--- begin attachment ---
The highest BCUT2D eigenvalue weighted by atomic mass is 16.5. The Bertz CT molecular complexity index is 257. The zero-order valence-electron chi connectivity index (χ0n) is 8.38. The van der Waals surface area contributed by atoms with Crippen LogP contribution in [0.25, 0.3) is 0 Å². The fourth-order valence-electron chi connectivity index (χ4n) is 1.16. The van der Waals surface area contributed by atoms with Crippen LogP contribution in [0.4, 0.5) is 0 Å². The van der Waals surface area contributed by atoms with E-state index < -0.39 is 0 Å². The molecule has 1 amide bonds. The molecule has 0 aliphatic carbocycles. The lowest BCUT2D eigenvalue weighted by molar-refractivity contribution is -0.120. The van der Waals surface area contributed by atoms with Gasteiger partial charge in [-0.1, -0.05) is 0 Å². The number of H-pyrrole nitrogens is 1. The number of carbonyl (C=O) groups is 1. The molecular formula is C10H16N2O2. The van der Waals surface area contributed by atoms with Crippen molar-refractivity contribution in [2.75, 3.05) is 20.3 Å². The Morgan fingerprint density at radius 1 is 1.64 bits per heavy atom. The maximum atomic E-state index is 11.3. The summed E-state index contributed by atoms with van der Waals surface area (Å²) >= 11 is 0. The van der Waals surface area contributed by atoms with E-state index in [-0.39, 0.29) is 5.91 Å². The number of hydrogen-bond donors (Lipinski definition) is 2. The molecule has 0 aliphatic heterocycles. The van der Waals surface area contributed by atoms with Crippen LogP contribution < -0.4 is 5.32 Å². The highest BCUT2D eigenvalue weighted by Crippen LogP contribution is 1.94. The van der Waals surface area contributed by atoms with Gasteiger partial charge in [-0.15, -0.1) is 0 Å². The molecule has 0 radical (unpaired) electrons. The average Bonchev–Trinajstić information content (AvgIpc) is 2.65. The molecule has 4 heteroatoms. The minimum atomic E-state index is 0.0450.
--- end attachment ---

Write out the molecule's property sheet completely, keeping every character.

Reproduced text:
The highest BCUT2D eigenvalue weighted by atomic mass is 16.5. The Bertz CT molecular complexity index is 257. The zero-order valence-electron chi connectivity index (χ0n) is 8.38. The van der Waals surface area contributed by atoms with Crippen LogP contribution in [0.25, 0.3) is 0 Å². The fourth-order valence-electron chi connectivity index (χ4n) is 1.16. The van der Waals surface area contributed by atoms with Crippen LogP contribution in [0.4, 0.5) is 0 Å². The van der Waals surface area contributed by atoms with E-state index < -0.39 is 0 Å². The molecule has 1 amide bonds. The molecule has 0 aliphatic carbocycles. The lowest BCUT2D eigenvalue weighted by molar-refractivity contribution is -0.120. The van der Waals surface area contributed by atoms with Gasteiger partial charge in [-0.1, -0.05) is 0 Å². The number of H-pyrrole nitrogens is 1. The number of carbonyl (C=O) groups is 1. The molecular formula is C10H16N2O2. The van der Waals surface area contributed by atoms with Crippen molar-refractivity contribution in [2.75, 3.05) is 20.3 Å². The Morgan fingerprint density at radius 1 is 1.64 bits per heavy atom. The maximum atomic E-state index is 11.3. The summed E-state index contributed by atoms with van der Waals surface area (Å²) >= 11 is 0. The van der Waals surface area contributed by atoms with E-state index in [-0.39, 0.29) is 5.91 Å². The number of hydrogen-bond donors (Lipinski definition) is 2. The molecule has 0 aliphatic heterocycles. The van der Waals surface area contributed by atoms with Crippen LogP contribution < -0.4 is 5.32 Å². The highest BCUT2D eigenvalue weighted by Crippen LogP contribution is 1.94. The van der Waals surface area contributed by atoms with Gasteiger partial charge in [-0.15, -0.1) is 0 Å². The molecule has 0 radical (unpaired) electrons. The average Bonchev–Trinajstić information content (AvgIpc) is 2.65. The molecule has 4 heteroatoms. The minimum atomic E-state index is 0.0450.